Asia-Pacific Development Journal

The Asia-Pacific Development Journal (APDJ) is published twice a year by the United Nations Economic and Social Commission for Asia and the Pacific. The primary objective of the APDJ is to provide a platform for the exchange of knowledge, experience, ideas, information and data on all aspects of economic and social development issues and concerns facing the region and aims to stimulate policy debate and assist policy formulation. The APDJ provides a scholarly means for bringing together research work by eminent social scientists and development practitioners from the region and beyond for use by a variety of stakeholders. The Journal aims to stimulate policy debate and assist policy formulation in the region.


Emerging health issues in Asia and the Pacific: Implications for public health policy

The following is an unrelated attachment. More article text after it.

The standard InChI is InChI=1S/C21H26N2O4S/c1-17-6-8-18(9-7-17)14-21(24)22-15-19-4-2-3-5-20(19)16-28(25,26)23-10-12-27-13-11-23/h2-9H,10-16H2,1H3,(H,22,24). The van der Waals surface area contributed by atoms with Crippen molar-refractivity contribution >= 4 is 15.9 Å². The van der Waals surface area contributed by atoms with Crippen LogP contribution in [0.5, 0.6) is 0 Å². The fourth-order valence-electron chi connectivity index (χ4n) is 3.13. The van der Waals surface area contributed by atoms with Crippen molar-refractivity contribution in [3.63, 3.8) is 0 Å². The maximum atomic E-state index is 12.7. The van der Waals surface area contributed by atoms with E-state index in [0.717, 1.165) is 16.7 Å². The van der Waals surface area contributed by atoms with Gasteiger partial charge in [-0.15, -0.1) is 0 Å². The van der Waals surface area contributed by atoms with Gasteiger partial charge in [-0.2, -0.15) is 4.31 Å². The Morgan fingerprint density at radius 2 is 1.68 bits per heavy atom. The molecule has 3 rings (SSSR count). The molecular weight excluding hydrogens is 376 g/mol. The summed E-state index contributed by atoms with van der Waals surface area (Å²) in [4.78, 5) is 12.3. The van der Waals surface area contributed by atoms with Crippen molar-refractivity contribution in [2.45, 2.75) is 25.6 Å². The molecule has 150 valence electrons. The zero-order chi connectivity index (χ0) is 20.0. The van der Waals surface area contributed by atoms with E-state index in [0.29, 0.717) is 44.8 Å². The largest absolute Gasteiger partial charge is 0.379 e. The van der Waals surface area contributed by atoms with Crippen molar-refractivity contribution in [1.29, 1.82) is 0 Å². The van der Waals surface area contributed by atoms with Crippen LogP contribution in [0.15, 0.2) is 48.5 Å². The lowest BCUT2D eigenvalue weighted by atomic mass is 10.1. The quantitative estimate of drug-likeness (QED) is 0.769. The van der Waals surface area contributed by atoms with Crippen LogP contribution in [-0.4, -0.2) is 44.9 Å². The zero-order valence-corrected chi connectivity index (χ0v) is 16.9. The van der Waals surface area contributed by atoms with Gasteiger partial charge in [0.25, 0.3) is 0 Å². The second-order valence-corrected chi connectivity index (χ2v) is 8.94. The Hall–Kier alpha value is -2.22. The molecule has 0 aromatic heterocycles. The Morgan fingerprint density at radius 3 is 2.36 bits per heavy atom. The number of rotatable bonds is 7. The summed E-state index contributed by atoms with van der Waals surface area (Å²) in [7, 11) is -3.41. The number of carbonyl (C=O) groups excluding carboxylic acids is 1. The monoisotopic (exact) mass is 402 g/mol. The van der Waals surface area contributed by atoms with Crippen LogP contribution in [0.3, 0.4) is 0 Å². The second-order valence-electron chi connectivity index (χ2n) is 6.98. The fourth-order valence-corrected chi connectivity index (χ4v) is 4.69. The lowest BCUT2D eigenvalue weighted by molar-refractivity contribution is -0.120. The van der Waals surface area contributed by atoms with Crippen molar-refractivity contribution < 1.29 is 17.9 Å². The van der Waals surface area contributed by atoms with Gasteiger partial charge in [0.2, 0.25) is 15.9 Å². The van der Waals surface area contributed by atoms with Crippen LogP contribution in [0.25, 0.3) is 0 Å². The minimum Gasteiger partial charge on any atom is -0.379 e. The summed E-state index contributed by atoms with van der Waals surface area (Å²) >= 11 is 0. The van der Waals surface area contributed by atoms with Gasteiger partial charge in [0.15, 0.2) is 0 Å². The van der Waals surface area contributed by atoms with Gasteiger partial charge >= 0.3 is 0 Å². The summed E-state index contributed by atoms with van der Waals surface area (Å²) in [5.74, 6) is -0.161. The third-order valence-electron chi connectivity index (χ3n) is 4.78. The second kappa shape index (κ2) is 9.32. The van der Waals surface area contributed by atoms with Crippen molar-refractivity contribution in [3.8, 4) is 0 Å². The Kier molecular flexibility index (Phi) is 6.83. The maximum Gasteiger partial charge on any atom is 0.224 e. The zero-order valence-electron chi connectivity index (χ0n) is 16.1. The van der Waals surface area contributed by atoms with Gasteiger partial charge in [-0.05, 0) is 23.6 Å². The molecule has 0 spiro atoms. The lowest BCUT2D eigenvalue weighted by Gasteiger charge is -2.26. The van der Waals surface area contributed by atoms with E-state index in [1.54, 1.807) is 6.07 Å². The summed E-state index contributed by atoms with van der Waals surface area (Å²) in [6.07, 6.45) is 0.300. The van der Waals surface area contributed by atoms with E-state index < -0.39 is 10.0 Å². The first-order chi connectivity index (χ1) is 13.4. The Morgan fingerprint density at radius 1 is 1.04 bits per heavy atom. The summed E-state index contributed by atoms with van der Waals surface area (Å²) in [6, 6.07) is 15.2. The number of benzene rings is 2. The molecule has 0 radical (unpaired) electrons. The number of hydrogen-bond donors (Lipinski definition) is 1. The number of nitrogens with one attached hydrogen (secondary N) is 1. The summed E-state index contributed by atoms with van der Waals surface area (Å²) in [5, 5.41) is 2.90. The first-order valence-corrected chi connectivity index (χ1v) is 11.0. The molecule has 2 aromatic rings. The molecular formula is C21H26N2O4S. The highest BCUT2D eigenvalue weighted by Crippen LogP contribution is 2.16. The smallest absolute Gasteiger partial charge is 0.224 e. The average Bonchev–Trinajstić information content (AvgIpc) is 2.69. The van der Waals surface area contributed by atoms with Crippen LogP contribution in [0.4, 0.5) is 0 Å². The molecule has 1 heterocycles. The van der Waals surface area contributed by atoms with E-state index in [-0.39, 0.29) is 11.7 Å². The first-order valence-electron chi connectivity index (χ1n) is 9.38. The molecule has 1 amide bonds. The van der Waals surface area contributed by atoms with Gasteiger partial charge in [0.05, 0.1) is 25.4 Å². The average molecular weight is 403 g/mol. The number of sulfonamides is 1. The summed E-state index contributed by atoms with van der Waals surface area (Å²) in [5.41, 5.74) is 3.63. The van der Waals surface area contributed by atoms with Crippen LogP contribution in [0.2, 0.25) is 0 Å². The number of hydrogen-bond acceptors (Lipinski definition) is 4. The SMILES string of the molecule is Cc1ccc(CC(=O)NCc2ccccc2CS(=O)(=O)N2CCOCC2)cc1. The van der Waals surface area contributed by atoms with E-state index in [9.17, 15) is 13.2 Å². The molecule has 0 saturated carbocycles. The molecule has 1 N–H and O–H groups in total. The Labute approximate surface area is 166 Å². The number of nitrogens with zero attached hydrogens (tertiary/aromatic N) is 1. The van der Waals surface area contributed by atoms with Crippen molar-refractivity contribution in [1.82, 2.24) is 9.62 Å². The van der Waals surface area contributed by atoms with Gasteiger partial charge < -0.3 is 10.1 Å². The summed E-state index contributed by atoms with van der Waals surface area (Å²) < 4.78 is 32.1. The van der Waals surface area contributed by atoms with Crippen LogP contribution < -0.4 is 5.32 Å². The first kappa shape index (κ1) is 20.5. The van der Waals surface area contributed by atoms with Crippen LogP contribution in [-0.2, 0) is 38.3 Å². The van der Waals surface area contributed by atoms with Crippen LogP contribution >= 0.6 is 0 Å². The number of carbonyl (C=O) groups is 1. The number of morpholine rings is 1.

The Asia-Pacific region is confronted with several emerging healthrelated issues. The prevalence of diseases causing high rates of mortality and morbidity, and the lack of skilled health personnel, infrastructure, financial resources and health systems that are responsive to the needs of society, are among them. A pragmatic approach with a focus on issues of major health and socio-economic concern is vital for the development of successful public health services. Striking a balance between different service providers taking into account overall resource constraints, efficacy of service delivery and welfare gains is a key challenge for many countries in the region. While the governments of poor countries need to reinforce their involvement in public health service delivery, its role in other areas could be more of a policymaker and a regulator providing stewardship to different stakeholders. The paper proposes a dual track-approach to health intervention, and highlights the need for prioritization of interventions, better targeting, and effective pooling of both public and private resources in making public health systems efficient and sustainable. Policy reforms that encourage private sector participation in health service delivery and health insurance, and a regulatory framework to protect the environment could be important elements of a re-oriented health policy agenda.


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